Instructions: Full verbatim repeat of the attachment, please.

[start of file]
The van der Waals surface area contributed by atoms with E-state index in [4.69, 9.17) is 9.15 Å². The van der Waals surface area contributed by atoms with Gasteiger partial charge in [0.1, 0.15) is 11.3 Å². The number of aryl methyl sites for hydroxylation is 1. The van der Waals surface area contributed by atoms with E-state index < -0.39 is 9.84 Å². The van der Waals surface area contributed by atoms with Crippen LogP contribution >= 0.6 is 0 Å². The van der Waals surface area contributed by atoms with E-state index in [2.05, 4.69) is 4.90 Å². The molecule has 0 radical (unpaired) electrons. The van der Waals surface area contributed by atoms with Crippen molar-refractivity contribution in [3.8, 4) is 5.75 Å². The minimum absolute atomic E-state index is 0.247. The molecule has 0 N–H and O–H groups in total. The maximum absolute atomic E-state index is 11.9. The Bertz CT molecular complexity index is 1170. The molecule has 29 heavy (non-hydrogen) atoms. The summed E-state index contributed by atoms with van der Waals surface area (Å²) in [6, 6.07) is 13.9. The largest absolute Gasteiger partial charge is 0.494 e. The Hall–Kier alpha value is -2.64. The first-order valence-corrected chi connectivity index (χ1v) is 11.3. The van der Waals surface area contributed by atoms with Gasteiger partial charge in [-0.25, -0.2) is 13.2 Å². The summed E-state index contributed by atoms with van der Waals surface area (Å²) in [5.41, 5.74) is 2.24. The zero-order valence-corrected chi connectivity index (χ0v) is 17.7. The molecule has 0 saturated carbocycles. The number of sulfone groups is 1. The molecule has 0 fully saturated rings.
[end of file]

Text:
The van der Waals surface area contributed by atoms with E-state index in [4.69, 9.17) is 9.15 Å². The van der Waals surface area contributed by atoms with Gasteiger partial charge in [0.1, 0.15) is 11.3 Å². The number of aryl methyl sites for hydroxylation is 1. The van der Waals surface area contributed by atoms with E-state index < -0.39 is 9.84 Å². The van der Waals surface area contributed by atoms with Crippen LogP contribution >= 0.6 is 0 Å². The van der Waals surface area contributed by atoms with E-state index in [2.05, 4.69) is 4.90 Å². The molecule has 0 radical (unpaired) electrons. The van der Waals surface area contributed by atoms with Crippen molar-refractivity contribution in [3.8, 4) is 5.75 Å². The minimum absolute atomic E-state index is 0.247. The molecule has 0 N–H and O–H groups in total. The maximum absolute atomic E-state index is 11.9. The Bertz CT molecular complexity index is 1170. The molecule has 29 heavy (non-hydrogen) atoms. The summed E-state index contributed by atoms with van der Waals surface area (Å²) in [6, 6.07) is 13.9. The largest absolute Gasteiger partial charge is 0.494 e. The Hall–Kier alpha value is -2.64. The first-order valence-corrected chi connectivity index (χ1v) is 11.3. The van der Waals surface area contributed by atoms with Gasteiger partial charge in [-0.25, -0.2) is 13.2 Å². The summed E-state index contributed by atoms with van der Waals surface area (Å²) in [5.41, 5.74) is 2.24. The zero-order valence-corrected chi connectivity index (χ0v) is 17.7. The molecule has 0 saturated carbocycles. The number of sulfone groups is 1. The molecule has 0 fully saturated rings.